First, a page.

HC Deb 27 March 1888 vol 324 cc404-7

Bill considered in Committee.

(In the Committee.)

Clause 1 (Powers of Commissioners).

MR. FIRTH (Dundee)

, in moving, in page 2, line 5, to insert the word "twelve," instead of "three," said, that the object of the Amendment was to increase the amount of imprisonment which the Commission might award to a witness for contempt of Court, that contempt of Court consisting of declining to answer questions put to him on matters which the Commissioners had to inquire into. Having regard to the character of the noble Lord and others who constituted the Commission, he submitted that that was not too much power to give them. He was of opinion that 12 months might be deterrent, while the shorter term of three months might not.

Amendment proposed, in line 5, to leave out the word "three," in order to insert "twelve."—(Mr. Firth.)

Question proposed, "That the word 'three' stand part of the Clause."


said, he thought the hon. and learned Member would not persist with the Amendment when he came to consider that this was a pure case of contempt of Court. In the Trades' Unions Commission power was given to the Commissioners to commit a man for three months if he was guilty of contempt of Court. In the Belfast Riots Commission a similar power was given, and he believed that the same term of imprisonment for contempt of Court was contained in one of the provisions of the Corrupt Practices Prevention Act. Of course, he agreed with the hon. Member that they might trust to the discretion that would be exercised by the Court; but he was of opinion that it was unnecessary to increase the power of imprisonment.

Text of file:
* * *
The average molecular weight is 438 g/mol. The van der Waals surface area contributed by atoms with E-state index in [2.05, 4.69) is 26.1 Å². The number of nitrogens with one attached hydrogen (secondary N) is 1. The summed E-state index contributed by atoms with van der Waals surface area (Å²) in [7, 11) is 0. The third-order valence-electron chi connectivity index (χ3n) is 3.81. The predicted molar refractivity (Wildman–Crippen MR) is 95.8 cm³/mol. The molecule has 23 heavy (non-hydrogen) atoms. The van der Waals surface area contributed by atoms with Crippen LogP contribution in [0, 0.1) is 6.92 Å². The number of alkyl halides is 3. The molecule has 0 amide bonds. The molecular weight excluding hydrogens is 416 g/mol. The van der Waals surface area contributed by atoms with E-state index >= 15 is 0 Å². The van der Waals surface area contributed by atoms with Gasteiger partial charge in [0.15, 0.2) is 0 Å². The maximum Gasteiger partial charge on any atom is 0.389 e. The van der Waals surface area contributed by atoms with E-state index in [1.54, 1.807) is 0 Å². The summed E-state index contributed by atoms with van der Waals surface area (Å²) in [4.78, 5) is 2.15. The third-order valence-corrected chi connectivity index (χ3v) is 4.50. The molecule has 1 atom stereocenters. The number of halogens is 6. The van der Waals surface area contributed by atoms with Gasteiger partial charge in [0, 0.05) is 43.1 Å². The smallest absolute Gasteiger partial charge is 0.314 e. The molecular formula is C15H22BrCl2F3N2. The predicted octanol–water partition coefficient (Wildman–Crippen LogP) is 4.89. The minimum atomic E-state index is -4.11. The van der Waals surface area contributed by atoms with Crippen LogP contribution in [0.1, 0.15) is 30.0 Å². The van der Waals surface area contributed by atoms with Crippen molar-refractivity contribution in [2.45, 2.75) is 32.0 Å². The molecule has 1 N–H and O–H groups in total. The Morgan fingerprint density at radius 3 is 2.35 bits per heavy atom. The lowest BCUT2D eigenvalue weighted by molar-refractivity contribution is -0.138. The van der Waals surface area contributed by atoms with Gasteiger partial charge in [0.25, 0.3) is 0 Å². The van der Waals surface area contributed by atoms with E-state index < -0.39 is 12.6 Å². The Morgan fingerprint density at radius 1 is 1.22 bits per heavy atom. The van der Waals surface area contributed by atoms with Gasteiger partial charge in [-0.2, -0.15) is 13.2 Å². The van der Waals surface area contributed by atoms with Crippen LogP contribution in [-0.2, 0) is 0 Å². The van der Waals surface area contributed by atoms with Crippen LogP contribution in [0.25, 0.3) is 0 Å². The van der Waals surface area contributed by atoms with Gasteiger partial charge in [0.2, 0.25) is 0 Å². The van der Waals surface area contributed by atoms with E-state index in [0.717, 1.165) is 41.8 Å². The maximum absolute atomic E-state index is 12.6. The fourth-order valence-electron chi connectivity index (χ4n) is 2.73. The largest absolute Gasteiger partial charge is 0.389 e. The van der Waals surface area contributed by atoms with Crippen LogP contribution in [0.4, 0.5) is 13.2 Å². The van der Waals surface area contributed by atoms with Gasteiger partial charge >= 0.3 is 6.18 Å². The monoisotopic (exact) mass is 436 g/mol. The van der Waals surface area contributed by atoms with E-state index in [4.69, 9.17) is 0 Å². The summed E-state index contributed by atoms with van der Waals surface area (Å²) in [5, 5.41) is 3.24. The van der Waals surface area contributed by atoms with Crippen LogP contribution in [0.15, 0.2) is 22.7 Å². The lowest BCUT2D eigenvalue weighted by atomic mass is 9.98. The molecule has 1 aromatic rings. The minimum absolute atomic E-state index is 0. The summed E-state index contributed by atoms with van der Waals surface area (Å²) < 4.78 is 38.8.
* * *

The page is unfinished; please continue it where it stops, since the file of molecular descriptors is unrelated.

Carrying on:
said, he believed that a longer term of imprisonment than three months had been inflicted where there had been contempt of Court in Election Petitions, where a witness declined to answer questions put to him by the Election Commissioner. In one case a man was sent to prison for six months, and in the case of this Commission it was certainly one which demanded that the objects of the Legislature should not be defeated.

Question put, and agreed to.

Clause agreed to.

Clauses 2 and 3 agreed to.

Clause 4 (Indemnity to witnesses).


said, that this was the clause upon which he had asked a Question last night—namely, whether any provision had been made for the payment of witnesses who were required to give evidence before the Commission? Probably some Member of the Government would answer that Question now.


said, he understood that the Commission had been drawn up in the ordinary form. The practice was for the Commissioners to call before them such witnesses as they required, and to exercise their discretion in the matter of paying their expenses. The Commissioners would have power to refuse the expenses of a witness if they considered that he had not spoken the truth.

Clause 5 agreed to.

Bill reported, without Amendment.


I think there will be no objection if I now move that the Bill be read the third time.

Motion made, and Question, "That the Bill be now read the third time,"—(Mr. Secretary Matthews,)—put, and agreed to.

Bill read the third time, and passed.